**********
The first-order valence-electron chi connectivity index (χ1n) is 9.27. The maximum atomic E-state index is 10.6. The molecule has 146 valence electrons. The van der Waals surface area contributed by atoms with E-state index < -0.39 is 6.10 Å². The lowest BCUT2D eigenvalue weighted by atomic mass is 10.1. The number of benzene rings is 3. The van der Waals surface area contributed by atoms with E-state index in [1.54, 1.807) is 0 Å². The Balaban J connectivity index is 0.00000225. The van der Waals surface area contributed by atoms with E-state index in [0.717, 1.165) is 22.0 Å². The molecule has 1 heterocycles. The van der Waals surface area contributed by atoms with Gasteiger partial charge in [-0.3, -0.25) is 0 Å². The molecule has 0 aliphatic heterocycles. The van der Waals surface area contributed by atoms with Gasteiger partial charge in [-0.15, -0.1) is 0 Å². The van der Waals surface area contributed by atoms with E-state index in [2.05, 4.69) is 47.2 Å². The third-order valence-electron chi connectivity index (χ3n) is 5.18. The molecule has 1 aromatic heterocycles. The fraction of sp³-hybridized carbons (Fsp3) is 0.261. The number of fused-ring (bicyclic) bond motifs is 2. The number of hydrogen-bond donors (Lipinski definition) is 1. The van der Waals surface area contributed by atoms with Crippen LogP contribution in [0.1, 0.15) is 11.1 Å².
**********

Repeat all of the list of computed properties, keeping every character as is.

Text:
The first-order valence-electron chi connectivity index (χ1n) is 9.27. The maximum atomic E-state index is 10.6. The molecule has 146 valence electrons. The van der Waals surface area contributed by atoms with E-state index < -0.39 is 6.10 Å². The lowest BCUT2D eigenvalue weighted by atomic mass is 10.1. The number of benzene rings is 3. The van der Waals surface area contributed by atoms with E-state index in [1.54, 1.807) is 0 Å². The Balaban J connectivity index is 0.00000225. The van der Waals surface area contributed by atoms with E-state index in [0.717, 1.165) is 22.0 Å². The molecule has 1 heterocycles. The van der Waals surface area contributed by atoms with Gasteiger partial charge in [-0.3, -0.25) is 0 Å². The molecule has 0 aliphatic heterocycles. The van der Waals surface area contributed by atoms with Gasteiger partial charge in [-0.15, -0.1) is 0 Å². The van der Waals surface area contributed by atoms with E-state index in [2.05, 4.69) is 47.2 Å². The third-order valence-electron chi connectivity index (χ3n) is 5.18. The molecule has 1 aromatic heterocycles. The fraction of sp³-hybridized carbons (Fsp3) is 0.261. The number of fused-ring (bicyclic) bond motifs is 2. The number of hydrogen-bond donors (Lipinski definition) is 1. The van der Waals surface area contributed by atoms with Crippen LogP contribution in [0.1, 0.15) is 11.1 Å².